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Now Amal Clooney has reignited the debate over the Parthenon’s crowning glory, it’s time we rectified a historic wrong. Reunite these ancient sculptures with their home Helena Smith The Guardian As a Briton, I hang my head in shame. <link rel=”stylesheet” type=”text/css” href=””/> Almost every day I take a walk around the Acropolis. “Around” is the operative word, because the Greeks have gone to great lengths to unite their Athenian antiquities with a pedestrian path. At the centre of this ... Read More »

Capitalism is ending because it has made itself obsolete, former Greek finance minister Yannis Varoufakis says

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Exclusive: Former economics professor says rise of artificial intelligence will spell end of neoliberal system Tom Embury-Dennis The Independent  Former Greek finance minister Yanis Varoufakis has claimed capitalism is coming to an end because it is making itself obsolete. The former economics professor told an audience at University College London that the rise of giant technology corporations and artificial intelligence will cause the current economic system to undermine itself. Mr Varoufakis, who took on EU institutions over Greek debt repayments in 2015, said companies ... Read More »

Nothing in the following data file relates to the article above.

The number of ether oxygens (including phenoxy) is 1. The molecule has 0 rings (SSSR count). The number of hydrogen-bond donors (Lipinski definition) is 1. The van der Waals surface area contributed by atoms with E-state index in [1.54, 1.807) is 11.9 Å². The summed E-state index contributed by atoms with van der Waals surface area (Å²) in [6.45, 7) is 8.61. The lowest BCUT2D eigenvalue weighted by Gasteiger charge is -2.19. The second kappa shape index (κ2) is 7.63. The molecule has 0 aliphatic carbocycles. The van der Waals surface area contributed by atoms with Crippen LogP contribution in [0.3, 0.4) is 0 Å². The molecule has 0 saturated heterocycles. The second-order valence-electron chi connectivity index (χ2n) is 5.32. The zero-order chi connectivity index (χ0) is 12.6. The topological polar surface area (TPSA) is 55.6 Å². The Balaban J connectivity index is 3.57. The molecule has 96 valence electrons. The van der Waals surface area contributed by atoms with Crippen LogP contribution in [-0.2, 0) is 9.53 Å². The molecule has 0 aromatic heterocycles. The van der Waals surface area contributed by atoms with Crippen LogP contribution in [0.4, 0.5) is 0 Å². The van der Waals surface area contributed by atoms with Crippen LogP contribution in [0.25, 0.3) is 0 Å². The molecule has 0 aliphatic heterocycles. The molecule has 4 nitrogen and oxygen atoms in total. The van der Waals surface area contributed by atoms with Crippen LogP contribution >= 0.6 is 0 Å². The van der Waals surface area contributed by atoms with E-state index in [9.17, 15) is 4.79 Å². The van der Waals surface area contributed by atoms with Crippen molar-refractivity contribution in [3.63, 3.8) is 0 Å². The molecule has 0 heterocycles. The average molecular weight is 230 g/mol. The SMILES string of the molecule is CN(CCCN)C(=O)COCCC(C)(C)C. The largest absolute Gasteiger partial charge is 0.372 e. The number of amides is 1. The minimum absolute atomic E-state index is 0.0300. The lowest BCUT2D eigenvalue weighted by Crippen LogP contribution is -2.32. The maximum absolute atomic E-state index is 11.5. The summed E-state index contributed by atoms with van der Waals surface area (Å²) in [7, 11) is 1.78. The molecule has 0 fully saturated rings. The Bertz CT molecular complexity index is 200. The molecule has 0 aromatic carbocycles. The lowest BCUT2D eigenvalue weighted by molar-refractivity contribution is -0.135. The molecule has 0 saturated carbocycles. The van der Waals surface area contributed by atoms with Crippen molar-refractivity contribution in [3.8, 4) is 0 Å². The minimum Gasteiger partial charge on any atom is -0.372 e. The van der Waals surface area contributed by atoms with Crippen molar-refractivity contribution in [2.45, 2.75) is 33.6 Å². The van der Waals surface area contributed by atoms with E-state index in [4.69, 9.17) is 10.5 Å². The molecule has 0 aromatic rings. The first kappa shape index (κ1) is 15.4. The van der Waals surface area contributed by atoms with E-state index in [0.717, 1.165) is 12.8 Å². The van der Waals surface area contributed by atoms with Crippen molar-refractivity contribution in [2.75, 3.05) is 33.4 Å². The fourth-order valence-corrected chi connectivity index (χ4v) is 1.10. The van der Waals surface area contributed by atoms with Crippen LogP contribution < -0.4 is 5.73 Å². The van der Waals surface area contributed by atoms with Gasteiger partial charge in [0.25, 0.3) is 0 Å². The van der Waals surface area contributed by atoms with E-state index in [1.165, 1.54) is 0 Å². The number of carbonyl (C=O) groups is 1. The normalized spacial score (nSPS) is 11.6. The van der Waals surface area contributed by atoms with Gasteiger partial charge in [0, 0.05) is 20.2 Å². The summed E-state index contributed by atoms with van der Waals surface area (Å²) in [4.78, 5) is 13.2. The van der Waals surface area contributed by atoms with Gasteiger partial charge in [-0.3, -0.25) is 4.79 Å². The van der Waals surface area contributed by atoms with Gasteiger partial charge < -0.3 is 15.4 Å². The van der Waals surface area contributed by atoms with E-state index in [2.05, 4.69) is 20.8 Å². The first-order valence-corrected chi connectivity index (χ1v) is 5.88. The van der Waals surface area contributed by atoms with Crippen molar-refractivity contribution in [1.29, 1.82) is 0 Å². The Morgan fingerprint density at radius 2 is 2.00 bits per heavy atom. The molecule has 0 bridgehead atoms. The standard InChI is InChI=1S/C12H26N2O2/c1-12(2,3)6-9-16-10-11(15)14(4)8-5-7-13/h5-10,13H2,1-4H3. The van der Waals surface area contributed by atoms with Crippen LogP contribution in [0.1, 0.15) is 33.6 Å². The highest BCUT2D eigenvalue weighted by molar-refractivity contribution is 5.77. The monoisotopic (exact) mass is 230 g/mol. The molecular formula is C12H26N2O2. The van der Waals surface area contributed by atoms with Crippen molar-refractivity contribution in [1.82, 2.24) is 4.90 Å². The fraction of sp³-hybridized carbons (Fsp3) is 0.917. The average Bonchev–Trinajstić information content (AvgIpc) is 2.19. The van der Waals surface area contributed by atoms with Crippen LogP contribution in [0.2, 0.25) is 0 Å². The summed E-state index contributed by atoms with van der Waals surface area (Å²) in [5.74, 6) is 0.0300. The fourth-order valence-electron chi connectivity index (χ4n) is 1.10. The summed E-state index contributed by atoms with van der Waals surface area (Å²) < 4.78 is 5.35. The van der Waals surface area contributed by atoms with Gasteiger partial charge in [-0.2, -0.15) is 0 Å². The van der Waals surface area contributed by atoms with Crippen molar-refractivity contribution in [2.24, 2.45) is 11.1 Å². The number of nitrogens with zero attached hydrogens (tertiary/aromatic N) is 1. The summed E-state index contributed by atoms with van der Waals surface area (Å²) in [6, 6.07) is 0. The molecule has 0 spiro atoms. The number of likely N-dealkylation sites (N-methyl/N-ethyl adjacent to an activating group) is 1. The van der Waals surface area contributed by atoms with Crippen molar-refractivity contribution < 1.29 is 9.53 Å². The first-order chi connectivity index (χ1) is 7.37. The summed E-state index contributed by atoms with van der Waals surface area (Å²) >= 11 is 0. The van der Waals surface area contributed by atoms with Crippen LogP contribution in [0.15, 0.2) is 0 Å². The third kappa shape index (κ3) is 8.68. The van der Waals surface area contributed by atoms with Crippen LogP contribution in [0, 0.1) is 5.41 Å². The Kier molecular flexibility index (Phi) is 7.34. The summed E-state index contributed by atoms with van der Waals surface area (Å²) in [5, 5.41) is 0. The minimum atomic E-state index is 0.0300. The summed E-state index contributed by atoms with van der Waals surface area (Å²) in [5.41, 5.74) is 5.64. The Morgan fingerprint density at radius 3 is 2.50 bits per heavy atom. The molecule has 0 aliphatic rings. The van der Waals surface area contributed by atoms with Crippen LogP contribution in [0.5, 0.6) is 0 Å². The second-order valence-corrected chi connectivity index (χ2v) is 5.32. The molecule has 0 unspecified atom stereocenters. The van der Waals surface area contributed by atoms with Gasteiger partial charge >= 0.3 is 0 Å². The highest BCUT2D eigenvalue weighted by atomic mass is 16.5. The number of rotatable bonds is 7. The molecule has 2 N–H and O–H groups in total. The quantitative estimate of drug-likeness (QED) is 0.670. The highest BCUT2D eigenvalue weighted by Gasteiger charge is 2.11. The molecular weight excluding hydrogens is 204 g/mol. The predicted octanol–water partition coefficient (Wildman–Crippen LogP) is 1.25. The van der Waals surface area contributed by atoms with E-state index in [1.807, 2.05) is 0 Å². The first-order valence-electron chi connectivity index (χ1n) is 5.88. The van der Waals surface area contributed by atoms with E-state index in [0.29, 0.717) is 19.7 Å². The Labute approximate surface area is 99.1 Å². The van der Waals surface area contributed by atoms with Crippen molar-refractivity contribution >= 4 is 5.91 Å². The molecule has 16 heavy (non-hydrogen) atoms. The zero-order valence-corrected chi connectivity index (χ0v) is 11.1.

‘It’s able to create knowledge itself’: Google unveils AI that learns on its own

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<link rel=”stylesheet” type=”text/css” href=””/> In a major breakthrough for artificial intelligence, AlphaGo Zero took just three days to master the ancient Chinese board game of Go … with no human help Ian Sample The Guardian Google’s artificial intelligence group, DeepMind, has unveiled the latest incarnation of its Go-playing program, AlphaGo – an AI so powerful that it derived thousands of years of human knowledge of the game before inventing better moves of its own, all in the space of three ... Read More »

NIST urges caution in use of courtroom evidence presentation method